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Grease Trap Sizing Guide

A grease trap is designed to prevent greasy substances from entering plumbing systems, septic tanks, and waste water treatment facilities where they are difficult to process and may create a number of environmental problems.

Design & Operation

Grease trap illustration

A restaurant grease trap is often specified for a pot washing stainless steel sink or a dish machine. A flow restrictor on the inlet side of the trap slows incoming effluent material and redirects it through baffling inside the trap. This slowing and baffling process allows lighter-than-water substances (grease) to accumulate inside the trap above the static water line.

Local plumbing codes typically determine design and installation criteria, but they typically follow the guidelines set forth by the Plumbing & Drainage Institute (PDI).

How to Size*

Commercial grease traps are sized according to the rate of incoming flow, in gallons per minute (GPM). Associated with this incoming flow rate is the trap's capacity. This rated capacity, in pounds, is listed at twice the flow rate. For example, a 10 GPM trap has a rated capacity of 20 pounds.

*All calculations, formulas, and charts used to determine grease trap sizing and capacities are widely accepted by most plumbers and regulatory agencies. Always check with your local authority and plumber for specific regulations and recommendations.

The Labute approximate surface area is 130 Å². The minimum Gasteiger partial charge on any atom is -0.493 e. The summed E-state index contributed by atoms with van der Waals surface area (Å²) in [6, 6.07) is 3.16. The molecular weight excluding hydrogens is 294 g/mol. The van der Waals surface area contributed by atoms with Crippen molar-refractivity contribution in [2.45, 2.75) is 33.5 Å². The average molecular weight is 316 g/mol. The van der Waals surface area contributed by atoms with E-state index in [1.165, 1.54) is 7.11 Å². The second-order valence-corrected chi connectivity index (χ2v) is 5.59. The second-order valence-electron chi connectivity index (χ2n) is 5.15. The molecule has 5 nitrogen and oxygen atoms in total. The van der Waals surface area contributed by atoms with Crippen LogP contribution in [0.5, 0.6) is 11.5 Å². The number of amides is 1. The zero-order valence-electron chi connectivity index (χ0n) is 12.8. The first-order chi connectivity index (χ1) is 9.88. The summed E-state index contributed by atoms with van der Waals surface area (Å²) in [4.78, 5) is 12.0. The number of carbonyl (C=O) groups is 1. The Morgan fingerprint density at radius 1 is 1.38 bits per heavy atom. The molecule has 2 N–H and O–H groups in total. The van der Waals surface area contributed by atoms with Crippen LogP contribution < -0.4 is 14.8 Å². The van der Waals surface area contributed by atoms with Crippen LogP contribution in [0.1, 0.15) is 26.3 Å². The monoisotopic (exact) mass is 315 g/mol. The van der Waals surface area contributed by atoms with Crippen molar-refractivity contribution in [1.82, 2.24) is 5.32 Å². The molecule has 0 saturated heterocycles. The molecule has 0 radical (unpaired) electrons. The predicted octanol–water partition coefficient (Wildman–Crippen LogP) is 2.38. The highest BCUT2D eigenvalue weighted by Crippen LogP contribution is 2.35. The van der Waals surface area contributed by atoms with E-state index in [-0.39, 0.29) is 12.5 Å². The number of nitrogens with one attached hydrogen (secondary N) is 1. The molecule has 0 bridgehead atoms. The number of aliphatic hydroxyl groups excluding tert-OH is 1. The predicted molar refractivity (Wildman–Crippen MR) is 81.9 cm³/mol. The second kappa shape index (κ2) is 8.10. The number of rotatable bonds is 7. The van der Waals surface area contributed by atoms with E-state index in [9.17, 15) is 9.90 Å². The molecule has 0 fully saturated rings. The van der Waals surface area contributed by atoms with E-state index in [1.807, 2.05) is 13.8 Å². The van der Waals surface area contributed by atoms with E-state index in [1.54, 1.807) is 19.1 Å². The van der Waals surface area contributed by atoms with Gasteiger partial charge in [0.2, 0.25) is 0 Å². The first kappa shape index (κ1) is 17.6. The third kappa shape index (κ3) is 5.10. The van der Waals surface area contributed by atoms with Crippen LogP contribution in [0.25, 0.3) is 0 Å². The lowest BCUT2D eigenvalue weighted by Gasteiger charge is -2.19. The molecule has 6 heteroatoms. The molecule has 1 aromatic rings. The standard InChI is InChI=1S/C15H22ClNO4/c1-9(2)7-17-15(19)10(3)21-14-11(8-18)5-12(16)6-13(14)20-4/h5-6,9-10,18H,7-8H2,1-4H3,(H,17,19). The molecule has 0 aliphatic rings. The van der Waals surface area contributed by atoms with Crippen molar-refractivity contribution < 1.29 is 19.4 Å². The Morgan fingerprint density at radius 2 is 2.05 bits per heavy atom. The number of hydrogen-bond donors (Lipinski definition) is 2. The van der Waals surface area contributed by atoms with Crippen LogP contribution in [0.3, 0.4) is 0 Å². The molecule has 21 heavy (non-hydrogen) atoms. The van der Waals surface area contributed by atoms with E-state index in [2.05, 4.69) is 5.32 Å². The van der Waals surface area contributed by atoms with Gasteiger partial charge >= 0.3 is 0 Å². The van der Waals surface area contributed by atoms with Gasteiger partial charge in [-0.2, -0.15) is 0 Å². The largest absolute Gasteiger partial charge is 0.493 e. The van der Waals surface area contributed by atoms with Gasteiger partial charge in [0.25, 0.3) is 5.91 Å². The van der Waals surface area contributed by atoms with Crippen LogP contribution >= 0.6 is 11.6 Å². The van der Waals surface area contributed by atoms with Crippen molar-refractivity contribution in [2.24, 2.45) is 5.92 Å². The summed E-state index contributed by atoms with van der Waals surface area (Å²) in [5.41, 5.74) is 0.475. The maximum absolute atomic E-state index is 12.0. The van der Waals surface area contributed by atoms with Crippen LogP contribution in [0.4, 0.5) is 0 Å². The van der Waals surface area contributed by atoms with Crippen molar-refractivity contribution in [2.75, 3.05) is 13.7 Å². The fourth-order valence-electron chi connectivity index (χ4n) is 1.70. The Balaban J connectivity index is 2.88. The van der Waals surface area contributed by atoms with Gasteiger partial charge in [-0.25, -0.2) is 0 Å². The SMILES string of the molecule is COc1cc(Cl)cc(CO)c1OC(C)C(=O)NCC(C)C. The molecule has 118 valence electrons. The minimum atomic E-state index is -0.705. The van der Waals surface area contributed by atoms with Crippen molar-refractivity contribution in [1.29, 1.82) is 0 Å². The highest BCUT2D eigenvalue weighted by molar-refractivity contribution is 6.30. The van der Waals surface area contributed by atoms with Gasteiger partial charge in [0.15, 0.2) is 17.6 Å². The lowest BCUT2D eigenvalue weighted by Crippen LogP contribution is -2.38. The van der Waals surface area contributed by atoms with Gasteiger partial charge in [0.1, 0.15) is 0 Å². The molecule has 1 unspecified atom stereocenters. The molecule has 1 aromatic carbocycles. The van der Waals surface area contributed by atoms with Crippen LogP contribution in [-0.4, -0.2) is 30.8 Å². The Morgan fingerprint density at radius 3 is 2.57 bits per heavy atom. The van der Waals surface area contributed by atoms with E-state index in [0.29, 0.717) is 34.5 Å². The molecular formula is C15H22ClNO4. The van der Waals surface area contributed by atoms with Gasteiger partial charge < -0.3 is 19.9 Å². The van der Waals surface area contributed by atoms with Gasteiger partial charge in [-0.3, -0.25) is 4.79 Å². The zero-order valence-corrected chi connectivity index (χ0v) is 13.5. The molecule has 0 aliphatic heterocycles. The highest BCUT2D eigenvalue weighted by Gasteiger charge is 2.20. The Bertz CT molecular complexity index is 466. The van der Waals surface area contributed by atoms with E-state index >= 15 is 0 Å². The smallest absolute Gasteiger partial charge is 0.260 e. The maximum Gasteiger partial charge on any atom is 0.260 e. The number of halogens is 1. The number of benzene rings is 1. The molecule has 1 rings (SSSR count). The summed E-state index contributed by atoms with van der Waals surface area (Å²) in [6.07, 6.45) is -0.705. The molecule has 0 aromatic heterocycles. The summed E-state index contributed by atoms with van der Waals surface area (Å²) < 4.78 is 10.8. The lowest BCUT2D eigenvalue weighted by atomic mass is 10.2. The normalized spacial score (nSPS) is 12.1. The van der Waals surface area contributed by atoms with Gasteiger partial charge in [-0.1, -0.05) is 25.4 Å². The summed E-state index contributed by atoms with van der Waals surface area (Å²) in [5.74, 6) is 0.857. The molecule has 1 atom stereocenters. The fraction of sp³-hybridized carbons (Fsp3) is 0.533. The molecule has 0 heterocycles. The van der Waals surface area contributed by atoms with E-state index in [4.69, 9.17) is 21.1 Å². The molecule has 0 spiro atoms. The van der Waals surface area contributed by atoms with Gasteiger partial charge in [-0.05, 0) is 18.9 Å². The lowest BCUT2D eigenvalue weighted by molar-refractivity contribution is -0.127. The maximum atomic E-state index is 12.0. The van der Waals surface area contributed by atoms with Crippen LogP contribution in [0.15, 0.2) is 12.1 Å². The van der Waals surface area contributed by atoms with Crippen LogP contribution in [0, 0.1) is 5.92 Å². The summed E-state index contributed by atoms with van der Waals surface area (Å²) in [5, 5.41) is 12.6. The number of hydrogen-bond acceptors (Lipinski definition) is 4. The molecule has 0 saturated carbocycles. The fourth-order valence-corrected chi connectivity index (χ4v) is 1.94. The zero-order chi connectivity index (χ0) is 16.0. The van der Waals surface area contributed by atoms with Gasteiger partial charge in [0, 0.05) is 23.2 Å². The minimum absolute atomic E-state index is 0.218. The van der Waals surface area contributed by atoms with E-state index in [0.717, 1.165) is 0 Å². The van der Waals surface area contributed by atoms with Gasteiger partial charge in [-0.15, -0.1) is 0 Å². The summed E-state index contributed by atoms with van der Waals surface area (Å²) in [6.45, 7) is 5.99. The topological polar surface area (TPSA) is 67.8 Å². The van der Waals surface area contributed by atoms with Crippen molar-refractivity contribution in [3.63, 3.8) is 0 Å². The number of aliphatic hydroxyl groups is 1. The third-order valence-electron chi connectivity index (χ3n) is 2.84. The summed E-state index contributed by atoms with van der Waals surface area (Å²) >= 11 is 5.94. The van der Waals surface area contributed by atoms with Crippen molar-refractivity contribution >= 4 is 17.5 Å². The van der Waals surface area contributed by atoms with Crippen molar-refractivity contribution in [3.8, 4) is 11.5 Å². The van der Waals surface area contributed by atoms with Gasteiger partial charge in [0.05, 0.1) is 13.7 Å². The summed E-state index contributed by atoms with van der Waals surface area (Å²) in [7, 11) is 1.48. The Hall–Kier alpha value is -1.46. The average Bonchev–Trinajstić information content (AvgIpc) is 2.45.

For Pot Washing Sinks

The Plumbing and Drainage Institute (PDI) recommends that you round up to the next available size when determining the correct grease trap for your application.

For Pot Washing Sinks

Determine the flow rate of your sink:
  1. Calculate the capacity of the sink in cubic inches (measurements of one compartment), and multiply that total by the number of compartments:

    x x =

  2. Convert the capacity from Total cubic inches to gallons per minute (GPM):

    ÷ 231 =

  3. Adjust for displacement (displacement takes into consideration the actual useable capacity of your sink):

    x 0.75 = x 2 =
  4. * The resulting GPM is the required flow rate to drain the sink in one minute. You would then choose a grease trap with a GPM flow rate close to this number.

If Draining Multiple Sinks Into One Grease Trap

  1. Determine the flow rate for each sink to be serviced by the grease trap using the same calculations as a single sink.
  2. Add together 100% of the largest flow rate, 50% of the second largest, and 25% of all others.
  3. The result is the recommended flow rate (in GPM) of the grease trap.

Calculating Grease Trap Requirements For Dish Machines

The Plumbing & Drainage Institute (PDI) recommends that all dish machines have their own grease trap. Here are some recommendations:
  • 10-15 Gallon Capacity Dish Machine Tank: 15 Pound Grease Trap
  • 20-30 Gallon Capacity Dish Machine Tank: 20 Pound Grease Trap
  • 30-50 Gallon Capacity Dish Machine Tank: 25 Pound Grease Trap
  • 50-70 Gallon Capacity Dish Machine Tank: 35 Pound Grease Trap
  • 70-100 Gallon Capacity Dish Machine Tank: 100 Pound Grease Trap

Maintenance Suggestions

Noble Chemical Drain Maintainers We suggest that you use a drain maintainer or cleaner like EDM+ Enzymatic Drain Maintainer from Noble Chemical, or Noble Chemical Orange Peel Citrus Solvent Cleaner as part of a regularly scheduled cleaning and maintenance routine for your grease trap.

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